My daughter is starting to recognize the danger of her Dravet seizures

For the first time, she seems anxious about her illness

Meagan Earley avatar

by Meagan Earley |

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For a large part of her life, Austen, my 9-year-old with Dravet syndrome, didn’t seem aware of the limits that seizures brought to her life.

She was fearless — so much so that we had to address her lack of self-preservation skills in applied behavior analysis therapy. Austen would try to walk off a ledge on a playground without checking to see if it was a slide or a drop-off.

She was aware that she had seizures because we’d talk to her about them often, but she wouldn’t bring them up unless we did it first. She just lived her life without regard for that danger, and I liked it that way. She had a sense of normalcy in her daily actions.

However, there have certainly been times when I’ve said no to an event out of fear that it’d trigger a seizure for Austen. I’ve been careful when selecting her after-school activities, for example. And we recently made bounce houses off limits, after Austen seized in them on two separate occasions. But it’s always been me who’s scared, never Austen.

Until recently, that is.

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Fear creeps in

It started small. For Austen’s birthday, we rented a giant inflatable Slip ‘N Slide that didn’t have any netting so the light coming through wouldn’t cause her to seize. Austen asked several times if she was safe to play on it, and she even got off several times to rest.

Another example is that my kids have talked for years about wanting to ride horses. It’s something I grew up doing, but it just wasn’t readily available when we lived in Colorado. Recently, my family was given the opportunity to visit a ranch here in Texas, where my children could finally experience riding.

But Austen was worried about riding by herself — not because she was scared of the horse, but because she was concerned about having a seizure and falling. Dakota, my husband and Austen’s stepdad, was more than happy to get on with her. But my mama’s heart was breaking on the sidelines.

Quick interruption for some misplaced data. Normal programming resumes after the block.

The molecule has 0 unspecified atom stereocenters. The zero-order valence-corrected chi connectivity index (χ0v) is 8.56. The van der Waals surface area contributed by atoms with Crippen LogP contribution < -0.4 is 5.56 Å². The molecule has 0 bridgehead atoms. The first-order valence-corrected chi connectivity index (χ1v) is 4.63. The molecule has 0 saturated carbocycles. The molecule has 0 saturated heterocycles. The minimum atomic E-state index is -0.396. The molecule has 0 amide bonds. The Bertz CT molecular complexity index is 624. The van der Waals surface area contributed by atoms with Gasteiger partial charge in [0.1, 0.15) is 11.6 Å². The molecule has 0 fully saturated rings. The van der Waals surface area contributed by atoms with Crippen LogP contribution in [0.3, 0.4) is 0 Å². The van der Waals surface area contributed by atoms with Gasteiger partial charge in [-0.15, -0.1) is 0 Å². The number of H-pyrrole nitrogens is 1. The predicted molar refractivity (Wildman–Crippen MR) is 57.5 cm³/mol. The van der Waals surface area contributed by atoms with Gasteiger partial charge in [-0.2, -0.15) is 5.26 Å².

Dravet syndrome has emotionally affected the people around Austen for the past eight years, since her diagnosis. But it’s never affected Austen emotionally. I’ve been terrified, her siblings have suffered from anxiety and nightmares, but Austen had always seemed OK.

She’d truly been happy and unbothered by Dravet syndrome. Even though this disease brings chaos and turmoil, her attitude was one thing I never anticipated changing. But now it has, and I’m not sure what to do.

I don’t even know how much Austen understands about seizures and Dravet syndrome. She doesn’t remember when she’s had one, yet she’s terrified by the idea of them. Her older sister has gone through therapy in large part because of the anxiety that comes with having a sick sibling. Does Austen need therapy to help her deal with her illness? I don’t know.

At this point, all I know is to take it day by day and love her. We’ll let her know we’re here to protect her and will be there for her when she’s scared or anxious.

Her well-being is my top priority, and it always will be.

Note: Dravet Syndrome News is strictly a news and information website about the disease. It does not provide medical advice, diagnosis, or treatment. This content is not intended to be a substitute for professional medical advice, diagnosis, or treatment. Always seek the advice of your physician or other qualified health provider with any questions you may have regarding a medical condition. Never disregard professional medical advice or delay in seeking it because of something you have read on this website. The opinions expressed in this column are not those of Dravet Syndrome News or its parent company, Bionews, and are intended to spark discussion about issues pertaining to Dravet syndrome.


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